Partial Charges Mean More Charging

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One of the lies being used to sell electric vehicles is that they can be “fast” charged in 30 minutes or so. There is tantalizing talk about that being reduced to just 10 minutes – which would only be a bit more than twice as long as it takes to refuel most vehicles. (Isn’t it remarkable that people are so easily taught to regard such things as improvements? Is it not like Orwell’s character in 1984 smiling idiotically when the TeleScreen announces that the chocolate ration has been increased when everyone knows it has been cut?)

But it’s actually much longer than that.

Enter the lie – which is more an omission – but it amounts to the same thing.

You cannot fully recharge an EV’s battery pack in 30 minutes – or 20 or. Let alone 10. What you can do is get a partial charge in that amount of time. The best you can get is an 80 percent charge in the amount of time they say it takes to “fast” charge.” Leaving out the fact that 80 percent is not a full charge. The reason why has to do with the nature of drawing electricity into a battery (as well as the need to avoid damaging or overheating it).

Once you get to 80 percent, the charge rate tapers off. It can take twice as long to get the remaining 20 percent as it took to get the 80 percent. And getting the 80 percent in the time advertised assumes there is sufficient high-voltage electricity on tap to “fast” charge multiple EVs attempting to suckle charge at once.

More on that in a minute.

But why don’t the EV pushers tell the people they’re trying to push into EVs that they won’t be able to get a full charge in less than 45 minutes to an hour?

Well, for the obvious reason. Which isn’t as obvious as it may seem, either. Because it’s not merely that you can’t recover a full charge in the time they advertise it takes to “fast” charge an EV. It is all the additional time you’ll be spending charging an EV because of how far the typical EV doesn’t go even when it is fully charged.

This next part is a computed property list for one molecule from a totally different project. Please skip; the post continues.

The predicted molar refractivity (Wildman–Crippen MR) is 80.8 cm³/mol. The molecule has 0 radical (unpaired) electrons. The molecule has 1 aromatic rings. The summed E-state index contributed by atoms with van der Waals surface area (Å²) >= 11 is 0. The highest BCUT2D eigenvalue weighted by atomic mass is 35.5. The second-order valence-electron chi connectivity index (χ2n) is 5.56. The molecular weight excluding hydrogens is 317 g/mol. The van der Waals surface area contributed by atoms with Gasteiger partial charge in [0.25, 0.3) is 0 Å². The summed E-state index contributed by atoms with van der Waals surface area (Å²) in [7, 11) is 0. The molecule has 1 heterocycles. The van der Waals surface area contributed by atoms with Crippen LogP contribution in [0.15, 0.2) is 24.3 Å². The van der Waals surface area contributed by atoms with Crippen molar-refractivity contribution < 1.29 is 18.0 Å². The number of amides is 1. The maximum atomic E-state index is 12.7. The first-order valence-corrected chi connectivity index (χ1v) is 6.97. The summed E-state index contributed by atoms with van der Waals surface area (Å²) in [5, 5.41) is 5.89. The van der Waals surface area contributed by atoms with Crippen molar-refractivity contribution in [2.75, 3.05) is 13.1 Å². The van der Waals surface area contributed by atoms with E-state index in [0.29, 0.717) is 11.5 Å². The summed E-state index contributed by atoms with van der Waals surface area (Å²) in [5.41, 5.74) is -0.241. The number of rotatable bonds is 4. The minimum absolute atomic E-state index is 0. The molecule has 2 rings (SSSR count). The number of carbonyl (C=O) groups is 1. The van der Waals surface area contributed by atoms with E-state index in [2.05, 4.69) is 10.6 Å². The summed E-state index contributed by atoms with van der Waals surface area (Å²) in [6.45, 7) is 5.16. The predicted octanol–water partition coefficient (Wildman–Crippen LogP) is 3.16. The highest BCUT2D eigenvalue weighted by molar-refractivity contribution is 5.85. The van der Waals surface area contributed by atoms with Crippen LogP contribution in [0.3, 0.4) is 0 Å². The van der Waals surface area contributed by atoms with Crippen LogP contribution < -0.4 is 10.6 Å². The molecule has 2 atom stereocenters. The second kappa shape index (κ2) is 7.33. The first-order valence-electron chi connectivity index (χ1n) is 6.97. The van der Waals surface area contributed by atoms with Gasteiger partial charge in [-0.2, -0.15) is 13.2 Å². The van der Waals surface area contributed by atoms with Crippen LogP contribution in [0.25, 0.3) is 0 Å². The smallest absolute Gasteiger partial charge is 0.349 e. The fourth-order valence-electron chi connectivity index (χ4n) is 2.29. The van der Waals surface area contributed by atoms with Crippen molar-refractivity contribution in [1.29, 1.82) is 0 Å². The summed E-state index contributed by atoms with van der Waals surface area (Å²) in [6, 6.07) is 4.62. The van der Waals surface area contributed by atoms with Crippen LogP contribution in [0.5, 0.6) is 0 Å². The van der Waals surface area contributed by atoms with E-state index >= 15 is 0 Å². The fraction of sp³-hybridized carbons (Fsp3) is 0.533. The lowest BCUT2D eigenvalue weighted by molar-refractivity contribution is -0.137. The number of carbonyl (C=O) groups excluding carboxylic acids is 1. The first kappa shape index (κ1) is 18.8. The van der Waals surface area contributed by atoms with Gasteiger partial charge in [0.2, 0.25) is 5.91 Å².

There are no EVs with MSRPs starting under $40,000 that tout fully charged ranges of more than 300 miles and most at that price point tout a lot less than that. Examples include the Nissan Leaf (212 miles) and the Volvo EX30 (275 miles) and the Hyundai Kona EV (260 miles). The not-quite-here-yet 2025 Chevy Bolt may approach 300 miles – but that’s about as far as you can go with one of these devices, unless you spend many thousands more to buy the optional, higher-capacity battery. This being another bit of dissembling by the EV pushers. Imagine having to pay thousands extra to get a larger gas tank – so that you could drive the vehicle without having to constantly stop to refuel it.

But at least you could fill it up in less than five minutes. And that would effectively eliminate the problem of only being able to go 200 miles or so before you needed to get more gas – because it would only take a few minutes to get it. Ask any biker. It’s not a problem to ride a bike across the country even though most motorcycles run out of gas much sooner than most cars do. Because you can fully refuel the bike in less than five minutes.

You can’t do that with a short-range EV. Or any EV, for that matter.

And the fact that you can’t full recharge the short-range EV in the time it takes to fully refuel a vehicle with an engine means you resume your drive 20 percent shy of fully charged – after already waiting at least several times as long as it took your neighbor with a gas-engined vehicle to fully fuel his vehicle. That means you’ll be waiting again, sooner – because you resumed your drive with a partial rather than a full charge.

If you have an EV that touts a fully charged range of 250 miles, you’d be down to 200 miles after a “fast” charge (i.e., 80 percent of the fully charged capacity). You could wait another half hour to get the remaining 20 percent – but most people don’t have time for that. Yet they’ll have to make time, sometime, because their device will need to recharge again – and sooner rather than later.

And there is the potential problem that your device may not be able to charge at the “fast” charger that’s within the range you have left – if it’s not right kind of “fast” charger. There’s also the compounding problem that your device’s actual range isn’t predictable because it can and likely will vary – often wildly – according to conditions and use of accessories (the EV pushers took care not to tell people about this, either).

There is also the problem of running low on charge in an EV, which is a more serious problem than running low on gas. If you run out of the latter, the worst-case scenario is having to walk or hitch a ride to a gas station or get a friend to bring you some gas. But you can’t bring electricity in a can back to a discharged EV. The EV will probably have to be flat-bedded to where it can be plugged in – and you’ll have to wait for both.